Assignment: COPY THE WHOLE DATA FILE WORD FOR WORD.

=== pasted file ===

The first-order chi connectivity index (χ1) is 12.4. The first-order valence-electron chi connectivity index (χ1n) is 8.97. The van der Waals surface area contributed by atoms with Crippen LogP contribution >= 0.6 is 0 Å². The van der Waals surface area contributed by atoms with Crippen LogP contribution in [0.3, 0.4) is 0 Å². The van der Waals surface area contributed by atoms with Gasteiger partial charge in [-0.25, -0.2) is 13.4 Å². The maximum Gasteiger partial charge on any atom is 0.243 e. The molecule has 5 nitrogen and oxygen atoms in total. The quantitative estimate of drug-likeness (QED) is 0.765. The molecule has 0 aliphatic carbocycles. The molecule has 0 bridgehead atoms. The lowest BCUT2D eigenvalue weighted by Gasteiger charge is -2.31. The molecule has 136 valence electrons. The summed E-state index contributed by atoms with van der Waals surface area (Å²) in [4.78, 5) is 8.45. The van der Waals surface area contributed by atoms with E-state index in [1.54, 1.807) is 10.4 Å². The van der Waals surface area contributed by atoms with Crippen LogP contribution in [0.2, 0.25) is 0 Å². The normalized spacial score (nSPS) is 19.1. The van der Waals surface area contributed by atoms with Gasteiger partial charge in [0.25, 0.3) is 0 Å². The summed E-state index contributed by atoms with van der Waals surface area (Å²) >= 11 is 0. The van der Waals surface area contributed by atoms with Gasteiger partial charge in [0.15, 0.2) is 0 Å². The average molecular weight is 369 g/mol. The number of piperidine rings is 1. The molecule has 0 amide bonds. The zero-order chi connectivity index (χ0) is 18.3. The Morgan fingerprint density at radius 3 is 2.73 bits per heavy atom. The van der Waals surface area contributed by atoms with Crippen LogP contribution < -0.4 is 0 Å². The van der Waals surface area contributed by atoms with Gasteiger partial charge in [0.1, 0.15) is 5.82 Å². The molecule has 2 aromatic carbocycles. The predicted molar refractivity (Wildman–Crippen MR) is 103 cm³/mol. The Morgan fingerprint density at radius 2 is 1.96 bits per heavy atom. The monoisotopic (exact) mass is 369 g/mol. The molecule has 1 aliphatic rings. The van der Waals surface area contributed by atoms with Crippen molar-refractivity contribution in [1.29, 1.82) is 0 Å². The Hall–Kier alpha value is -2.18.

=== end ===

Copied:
The first-order chi connectivity index (χ1) is 12.4. The first-order valence-electron chi connectivity index (χ1n) is 8.97. The van der Waals surface area contributed by atoms with Crippen LogP contribution >= 0.6 is 0 Å². The van der Waals surface area contributed by atoms with Crippen LogP contribution in [0.3, 0.4) is 0 Å². The van der Waals surface area contributed by atoms with Gasteiger partial charge in [-0.25, -0.2) is 13.4 Å². The maximum Gasteiger partial charge on any atom is 0.243 e. The molecule has 5 nitrogen and oxygen atoms in total. The quantitative estimate of drug-likeness (QED) is 0.765. The molecule has 0 aliphatic carbocycles. The molecule has 0 bridgehead atoms. The lowest BCUT2D eigenvalue weighted by Gasteiger charge is -2.31. The molecule has 136 valence electrons. The summed E-state index contributed by atoms with van der Waals surface area (Å²) in [4.78, 5) is 8.45. The van der Waals surface area contributed by atoms with E-state index in [1.54, 1.807) is 10.4 Å². The van der Waals surface area contributed by atoms with Crippen LogP contribution in [0.2, 0.25) is 0 Å². The normalized spacial score (nSPS) is 19.1. The van der Waals surface area contributed by atoms with Gasteiger partial charge in [0.25, 0.3) is 0 Å². The summed E-state index contributed by atoms with van der Waals surface area (Å²) >= 11 is 0. The van der Waals surface area contributed by atoms with Gasteiger partial charge in [0.15, 0.2) is 0 Å². The average molecular weight is 369 g/mol. The number of piperidine rings is 1. The molecule has 0 amide bonds. The zero-order chi connectivity index (χ0) is 18.3. The Morgan fingerprint density at radius 3 is 2.73 bits per heavy atom. The van der Waals surface area contributed by atoms with Crippen LogP contribution < -0.4 is 0 Å². The van der Waals surface area contributed by atoms with Gasteiger partial charge in [0.1, 0.15) is 5.82 Å². The molecule has 2 aromatic carbocycles. The predicted molar refractivity (Wildman–Crippen MR) is 103 cm³/mol. The Morgan fingerprint density at radius 2 is 1.96 bits per heavy atom. The monoisotopic (exact) mass is 369 g/mol. The molecule has 1 aliphatic rings. The van der Waals surface area contributed by atoms with Crippen molar-refractivity contribution in [1.29, 1.82) is 0 Å². The Hall–Kier alpha value is -2.18.